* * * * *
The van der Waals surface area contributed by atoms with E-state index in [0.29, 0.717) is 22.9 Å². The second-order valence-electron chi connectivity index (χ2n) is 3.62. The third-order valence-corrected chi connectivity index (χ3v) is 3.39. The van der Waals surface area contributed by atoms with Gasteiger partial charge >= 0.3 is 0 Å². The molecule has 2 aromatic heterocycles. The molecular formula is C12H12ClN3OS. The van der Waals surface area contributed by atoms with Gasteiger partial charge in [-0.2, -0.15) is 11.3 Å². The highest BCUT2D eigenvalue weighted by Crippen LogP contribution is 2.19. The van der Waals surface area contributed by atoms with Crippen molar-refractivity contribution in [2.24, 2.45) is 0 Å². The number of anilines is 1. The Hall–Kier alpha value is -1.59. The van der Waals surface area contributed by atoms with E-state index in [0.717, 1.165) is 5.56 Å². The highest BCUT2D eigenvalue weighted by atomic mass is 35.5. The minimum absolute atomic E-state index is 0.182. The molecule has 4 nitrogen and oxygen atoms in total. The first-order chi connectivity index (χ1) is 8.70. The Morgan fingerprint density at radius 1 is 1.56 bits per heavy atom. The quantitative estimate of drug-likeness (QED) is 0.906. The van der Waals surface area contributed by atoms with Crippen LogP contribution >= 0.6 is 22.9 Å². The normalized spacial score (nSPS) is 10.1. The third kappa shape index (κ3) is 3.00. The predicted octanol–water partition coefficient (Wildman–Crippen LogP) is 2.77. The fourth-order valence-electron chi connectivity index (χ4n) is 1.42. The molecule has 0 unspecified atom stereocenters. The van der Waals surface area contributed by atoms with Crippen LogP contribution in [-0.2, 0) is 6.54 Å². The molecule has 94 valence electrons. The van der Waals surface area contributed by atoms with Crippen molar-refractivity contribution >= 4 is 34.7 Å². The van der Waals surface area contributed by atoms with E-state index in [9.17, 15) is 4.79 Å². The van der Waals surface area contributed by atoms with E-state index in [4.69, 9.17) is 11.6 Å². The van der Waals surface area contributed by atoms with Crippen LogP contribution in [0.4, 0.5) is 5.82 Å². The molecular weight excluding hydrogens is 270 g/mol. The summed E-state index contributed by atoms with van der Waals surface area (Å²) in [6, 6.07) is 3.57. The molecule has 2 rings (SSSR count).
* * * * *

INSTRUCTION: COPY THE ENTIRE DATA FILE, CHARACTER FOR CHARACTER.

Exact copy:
The van der Waals surface area contributed by atoms with E-state index in [0.29, 0.717) is 22.9 Å². The second-order valence-electron chi connectivity index (χ2n) is 3.62. The third-order valence-corrected chi connectivity index (χ3v) is 3.39. The van der Waals surface area contributed by atoms with Gasteiger partial charge >= 0.3 is 0 Å². The molecule has 2 aromatic heterocycles. The molecular formula is C12H12ClN3OS. The van der Waals surface area contributed by atoms with Gasteiger partial charge in [-0.2, -0.15) is 11.3 Å². The highest BCUT2D eigenvalue weighted by Crippen LogP contribution is 2.19. The van der Waals surface area contributed by atoms with Crippen molar-refractivity contribution in [2.24, 2.45) is 0 Å². The number of anilines is 1. The Hall–Kier alpha value is -1.59. The van der Waals surface area contributed by atoms with E-state index in [0.717, 1.165) is 5.56 Å². The highest BCUT2D eigenvalue weighted by atomic mass is 35.5. The minimum absolute atomic E-state index is 0.182. The molecule has 4 nitrogen and oxygen atoms in total. The first-order chi connectivity index (χ1) is 8.70. The Morgan fingerprint density at radius 1 is 1.56 bits per heavy atom. The quantitative estimate of drug-likeness (QED) is 0.906. The van der Waals surface area contributed by atoms with Crippen LogP contribution >= 0.6 is 22.9 Å². The normalized spacial score (nSPS) is 10.1. The third kappa shape index (κ3) is 3.00. The predicted octanol–water partition coefficient (Wildman–Crippen LogP) is 2.77. The fourth-order valence-electron chi connectivity index (χ4n) is 1.42. The molecule has 0 unspecified atom stereocenters. The van der Waals surface area contributed by atoms with Crippen LogP contribution in [-0.2, 0) is 6.54 Å². The molecule has 94 valence electrons. The van der Waals surface area contributed by atoms with Crippen molar-refractivity contribution >= 4 is 34.7 Å². The van der Waals surface area contributed by atoms with E-state index in [9.17, 15) is 4.79 Å². The van der Waals surface area contributed by atoms with E-state index in [4.69, 9.17) is 11.6 Å². The van der Waals surface area contributed by atoms with Crippen LogP contribution in [0.4, 0.5) is 5.82 Å². The molecular weight excluding hydrogens is 270 g/mol. The summed E-state index contributed by atoms with van der Waals surface area (Å²) in [6, 6.07) is 3.57. The molecule has 2 rings (SSSR count).